By k | November 21, 2011 - 6:00 am - Posted in New Business Development

While working on a recent project,
two ‘mistakes’ happened.

One was HUGE.
It was brand damaging.
When the person who made the mistake
found out it WAS a mistake,
she was horrified and profusely apologetic.

Although the other mistake was not-as-major,
it was still damaging to the project.
However, this team member
knew BEFORE making the mistake,
it would have negative consequences.
How did she know this?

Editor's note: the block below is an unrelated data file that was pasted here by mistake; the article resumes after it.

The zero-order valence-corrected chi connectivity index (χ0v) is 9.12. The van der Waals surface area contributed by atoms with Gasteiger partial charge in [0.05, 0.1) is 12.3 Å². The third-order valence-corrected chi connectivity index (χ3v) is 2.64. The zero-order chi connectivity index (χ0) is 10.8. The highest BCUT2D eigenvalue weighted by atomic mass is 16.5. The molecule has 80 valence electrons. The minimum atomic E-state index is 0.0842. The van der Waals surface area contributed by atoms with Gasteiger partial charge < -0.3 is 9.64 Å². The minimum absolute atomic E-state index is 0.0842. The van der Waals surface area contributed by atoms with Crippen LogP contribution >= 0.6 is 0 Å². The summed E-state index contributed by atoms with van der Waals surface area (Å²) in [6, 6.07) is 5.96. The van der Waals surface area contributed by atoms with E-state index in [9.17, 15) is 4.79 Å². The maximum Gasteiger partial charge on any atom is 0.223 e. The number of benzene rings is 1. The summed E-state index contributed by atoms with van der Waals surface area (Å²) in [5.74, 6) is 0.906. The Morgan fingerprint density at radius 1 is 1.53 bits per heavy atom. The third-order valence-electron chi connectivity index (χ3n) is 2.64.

Because she’d made the same mistake before.

I was more concerned
about the second, more minor mistake
than the first.
Yes, we had to go into crisis mode
and quickly fix the major mistake,
but mistakes happen.
The team member is wiser now.
I doubt it will happen again.

I can’t say that about the second mistake.
I suspect the intent
was to sabotage the project,
and I have zero tolerance for that.
I won’t be working with that team member again.

When your team members make mistakes
and they WILL make mistakes,
look at WHY the mistake was made.
That is often more important
than the mistake itself.

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